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The Spike: or, Victoria College Review, October 1909



On Saturday, 5th June, in the College, Professor Mackenzie delivered an address upon "Amateur Theology in English Literature." There were over 40 present. The Professor said, that since a learned class has grown up outside the clergy, theologian has arisen. Naming Carlyle as the high-priest of this new order, he very interestingly discovered Carlyle's theological view, as far as that write has shown them. He scathingly condemned the realism of certain modern novelists who forgot that true art is to show "the good, the beautiful, and the true."

A missionary address was given on June 19th, in the College, by Miss Hill, who was home on furlough from India. She told of work in a village of the great plain of India, and of the crying need for more missionaries. Miss Hill has been for several year in India and has her heart in the work. A novel feature of the meeting was the introduction of two young girls, closely veiled in Indian fashion. Miss Holden also spoke at this meeting.

The Christian Union Social was revived this year and was held in the gymnasium on July 24th, the first Saturday of the second term, and the day of the opening of the Gymnasium. Invitations had been sent to all students, and the Social was very successful indeed. More than 200 students were there. The thanks of the Union are too many willing helpers other than members of the Union.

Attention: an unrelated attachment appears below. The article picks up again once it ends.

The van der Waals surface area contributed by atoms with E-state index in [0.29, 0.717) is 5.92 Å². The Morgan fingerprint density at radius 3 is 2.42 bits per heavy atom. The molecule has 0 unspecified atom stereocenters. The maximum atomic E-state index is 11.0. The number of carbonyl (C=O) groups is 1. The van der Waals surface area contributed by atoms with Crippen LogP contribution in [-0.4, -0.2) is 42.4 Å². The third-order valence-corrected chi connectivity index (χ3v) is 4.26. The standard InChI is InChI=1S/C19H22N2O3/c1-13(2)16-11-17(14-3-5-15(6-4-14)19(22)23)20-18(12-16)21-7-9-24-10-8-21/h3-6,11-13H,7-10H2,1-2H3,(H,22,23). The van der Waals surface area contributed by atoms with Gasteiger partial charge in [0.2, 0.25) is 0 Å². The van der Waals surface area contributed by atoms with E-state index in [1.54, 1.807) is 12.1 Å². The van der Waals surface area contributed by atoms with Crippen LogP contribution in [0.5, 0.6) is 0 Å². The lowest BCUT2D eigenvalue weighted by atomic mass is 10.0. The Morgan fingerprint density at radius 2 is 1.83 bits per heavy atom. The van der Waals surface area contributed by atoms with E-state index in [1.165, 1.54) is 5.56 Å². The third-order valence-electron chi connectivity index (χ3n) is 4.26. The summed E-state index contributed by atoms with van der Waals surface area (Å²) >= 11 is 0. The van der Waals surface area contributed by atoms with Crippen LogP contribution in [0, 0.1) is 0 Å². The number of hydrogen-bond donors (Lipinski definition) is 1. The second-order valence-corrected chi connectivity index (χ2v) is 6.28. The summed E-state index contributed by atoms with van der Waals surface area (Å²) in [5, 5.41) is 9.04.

Dr. Gibb spoke upon the subject of "The Trinity," on Saturday, 7th August, in the Gymnasium. About thirty-five members were present. the speaker traced the growth of the conception of the Trinity in the early Christain Church, by page 56 showing how it had met the growing idea of God. The doctrine of the Trinity was one of the most inspiring in the Christian faith.

In the Gymnasium on Saturday, 21st August, the Rev Johnston spoke on "Methods of Textual Criticism." In a very clear and instructive address, he told of the different groups of manuscripts extant of the Bible. He told of the conflict of manuscripts, and of the principles which govern critics in appreciating variant readings.

The Rev. W. Mawson addressed the Union on Saturday, August 28th, in the College, upon "Mission work in China. He spoke simply of his work in the Canton villages, and stirringly of his hopes and fears for China. There were thirty-five members present.

Another Missionary address was given at the next general meeting of the Union, on Saturday, September 18th, in the Gymnasium. The Rev. W. G. Ivens spoke of the Melanesian Mission. Mr. Ivens has spent some years in Mission work in the Solomons. He painted three vivid pictures of his work—mental and spiritual state. Thirty-three members were at the meeting.

A. D. Brodie, Corresponding Secretary, V. C. C. U.